Some of the most common questions heard in the WTA office are about drug plan coverage. Why was my claim denied? What drugs are covered and what aren’t? What does Part Three mean? Why didn’t the Bombers just go for it on third and 4? While only the coaches can answer the football questions that has nothing to do with drug plan coverage, this article can hopefully answer the other three.
The Manitoba Formulary is a list of drugs covered by the your Manulife drug plan. It includes all drugs covered by Manitoba Pharmacare, including most common drugs. These common drugs are referred to as Part One drugs and are typically automatically approved for use by Manulife. Certain more expensive drugs are considered Part two or Part Three, these require additional paperwork before Manulife will pay for them.
This drug formulary is a listing of covered medications which includes thousands of prescription drugs chosen for their quality and cost efficiency. The listing is developed by a committee of physicians and pharmacists and is reviewed regularly, adding new drugs as they become available, or replacing or deleting drugs when a better alternative is available. This formulary is also the basis for the Manitoba Pharmacare program.
The Manitoba provincial drug formulary also includes a list of interchangeable drugs, which include different brands of the same drug in different strengths and dosages that are also available in a generic form with the same therapeutic effectiveness.
Your drug plan through Manulife integrates with the Manitoba Pharmacare program. Your pharmacist submits your drug claims to both Manulife and Manitoba Health. When your Pharmacare deductible is met, responsibility for claims payment automatically shifts from Manulife to Manitoba Health. In order for this integration to occur, you will need to apply for your Pharmacare deductible.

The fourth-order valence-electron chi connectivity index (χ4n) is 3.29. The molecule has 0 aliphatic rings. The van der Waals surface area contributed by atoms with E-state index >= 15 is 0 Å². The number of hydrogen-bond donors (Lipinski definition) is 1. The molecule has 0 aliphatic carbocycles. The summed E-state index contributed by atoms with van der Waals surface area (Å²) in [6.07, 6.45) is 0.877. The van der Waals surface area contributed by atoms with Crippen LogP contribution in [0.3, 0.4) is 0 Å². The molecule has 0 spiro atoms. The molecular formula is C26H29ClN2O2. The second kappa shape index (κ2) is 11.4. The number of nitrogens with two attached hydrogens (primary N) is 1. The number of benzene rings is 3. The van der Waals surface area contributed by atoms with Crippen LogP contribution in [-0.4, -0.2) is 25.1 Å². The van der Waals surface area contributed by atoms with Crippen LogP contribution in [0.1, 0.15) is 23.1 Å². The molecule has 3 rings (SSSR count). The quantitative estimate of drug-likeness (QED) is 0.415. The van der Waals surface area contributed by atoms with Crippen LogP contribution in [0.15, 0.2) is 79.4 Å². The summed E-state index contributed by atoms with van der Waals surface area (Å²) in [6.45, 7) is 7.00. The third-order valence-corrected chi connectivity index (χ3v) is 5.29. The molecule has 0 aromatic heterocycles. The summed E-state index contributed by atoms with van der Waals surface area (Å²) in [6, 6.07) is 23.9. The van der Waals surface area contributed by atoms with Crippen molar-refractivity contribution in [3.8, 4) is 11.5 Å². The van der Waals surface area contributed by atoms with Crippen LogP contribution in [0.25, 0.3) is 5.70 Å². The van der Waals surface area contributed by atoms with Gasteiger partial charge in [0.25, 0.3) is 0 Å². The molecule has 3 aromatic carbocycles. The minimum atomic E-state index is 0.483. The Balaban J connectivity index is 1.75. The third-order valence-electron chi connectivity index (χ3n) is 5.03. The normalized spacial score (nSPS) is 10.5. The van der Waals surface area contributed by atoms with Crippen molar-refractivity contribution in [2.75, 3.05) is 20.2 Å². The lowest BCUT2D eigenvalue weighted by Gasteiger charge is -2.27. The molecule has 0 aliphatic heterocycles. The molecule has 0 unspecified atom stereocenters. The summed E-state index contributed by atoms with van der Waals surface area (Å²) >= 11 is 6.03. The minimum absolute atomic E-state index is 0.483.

Part Two and Part Three Drug Coverage
If your claim is initially denied, it may be because your drug is considered a Part Two or Part Three drug. For a drug to be eligible as a Part Two drug, it needs to meet criteria set out by Manitoba Health as to the condition for which it’s being prescribed. The same drug could be eligible as a Part Two drug for one condition and not for another. Your physician needs to indicate the condition for which you’ve been prescribed the drug on your prescription. Eligibility is determined when the pharmacist submits the information to Manitoba Health on your behalf. For Part Three drugs, you and your physician need to apply to have this drug approved specifically for you, both to Manitoba Health, and to Manulife. Manulife will also require a copy of your Manitoba Health approval letter. Manulife’s Prior Authorization forms for these drugs are available on the plan member website under the claim forms tab when you uncheck the critical illness box.
How can I work with my health care practitioners so that the drugs they prescribe are covered under my plan?
Tell your healthcare practitioner that your benefits plan includes coverage for drugs listed on the Manitoba provincial drug formulary. He or she can then use this information to make choices about the drugs they prescribe to treat you or the members of your family. Sometimes, you or a member of your family will require a drug that is not covered under the formulary. If you meet certain criteria, your physician can apply to Pharmacare to have this drug covered as an exception for you. Pharmacare reviews the application and decides whether to grant Exceptional Drug Status for you or your family member. You would receive a letter stating whether or not the drug has been approved for inclusion, and for how long. You can forward a copy of this letter to Manulife in order to have prescriptions for this drug paid under the terms of your plan up to your Pharmacare deductible. Please note that Pharmacare does not allow retroactive claims payment after approval, so it’s important to get approved for coverage prior to purchasing the drug.
The Choice is Yours
Remember, if you decide that you would prefer a more expensive drug rather than the less expensive equivalent you have been approved for, you can choose to pay the difference.
Submitted by Matthew Jones, with additions from AON Hewitt